Satoyama Landscape of Japan—Past, Present, and Future
Satoyama landscape is expressed as vegetation mosaic composed of different successional stages, such as cropland, grassland, and pine and oak forests in different growth phase. The mosaic structure was dynamically sustained by use of natural resources with periodical cutting, under local rule for sharing resources without exhaustion. It is said, therefore, that Satoyama landscape represents people’s life harmonized with nature. The landscape, however, drastically changed due to the socioeconomic change of Japan, in relation to rapid economic growth from 1955 to 1975. Since people moved from rural to urban area for getting jobs in the period, wide area of Satoyama at urban fringe was developed to housing estate. Materials for daily life, such as domestic fuel, fertilizer for crops, timber, were changed from natural resources collected from Satoyama to those of chemical and/or imported ones. Disuse of natural resources allowed vegetation to progress natural succession, and caused a change of Satoyama landscape from mosaic into monotonous one, and then spread of pine and oak wilt diseases. Explosive increase in Shika deer population and extreme expansion of bamboo forests have seriously damaged to Satoyama ecosystems. These challenges represent change into people’s life disharmonized with nature. Activities for restoring and utilizing Satoyama have newly arisen in different regions. In urban and urban fringe areas, NPOs and other volunteers outside the area have formed theme community and taken a core role in improving supplying services of Satoyama ecosystems with getting cultural services. In the depopulating mountainous area with less volunteer power, social system for getting domestic energy and for circulating economy in the area has built to make an incentive of Satoyama restoration for community member, such as forest owners, forest owner’s cooperative and store managers, under a management of NPO. The trial is to improve supporting services by getting provisioning services from the Satoyama forest. In every region, NPO is the key not only for player but also for producer and manager of the activities.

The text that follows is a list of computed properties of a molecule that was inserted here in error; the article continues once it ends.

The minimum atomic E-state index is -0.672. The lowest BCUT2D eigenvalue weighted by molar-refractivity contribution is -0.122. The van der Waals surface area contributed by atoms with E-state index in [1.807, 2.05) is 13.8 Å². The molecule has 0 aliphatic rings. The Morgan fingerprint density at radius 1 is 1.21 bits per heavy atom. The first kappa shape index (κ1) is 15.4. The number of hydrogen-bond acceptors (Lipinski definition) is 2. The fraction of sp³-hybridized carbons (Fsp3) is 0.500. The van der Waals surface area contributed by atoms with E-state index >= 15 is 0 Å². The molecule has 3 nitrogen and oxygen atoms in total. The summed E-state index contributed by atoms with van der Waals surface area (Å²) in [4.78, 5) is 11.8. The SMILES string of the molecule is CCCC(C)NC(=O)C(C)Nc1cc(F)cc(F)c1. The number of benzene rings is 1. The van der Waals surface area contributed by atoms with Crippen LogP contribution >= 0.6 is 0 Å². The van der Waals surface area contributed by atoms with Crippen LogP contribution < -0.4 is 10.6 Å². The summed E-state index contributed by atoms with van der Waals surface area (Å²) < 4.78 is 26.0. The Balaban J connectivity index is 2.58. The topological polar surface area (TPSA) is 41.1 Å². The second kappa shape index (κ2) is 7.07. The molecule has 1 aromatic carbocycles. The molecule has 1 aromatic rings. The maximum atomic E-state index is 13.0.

I would like to thank Prof. Dr. Nobukazu Nakagohi for his great support and encouragement on my academic career. I am also grateful to Prof. Dr. Sun-Kee Hong for giving me a chance to contribute to this memorial book.
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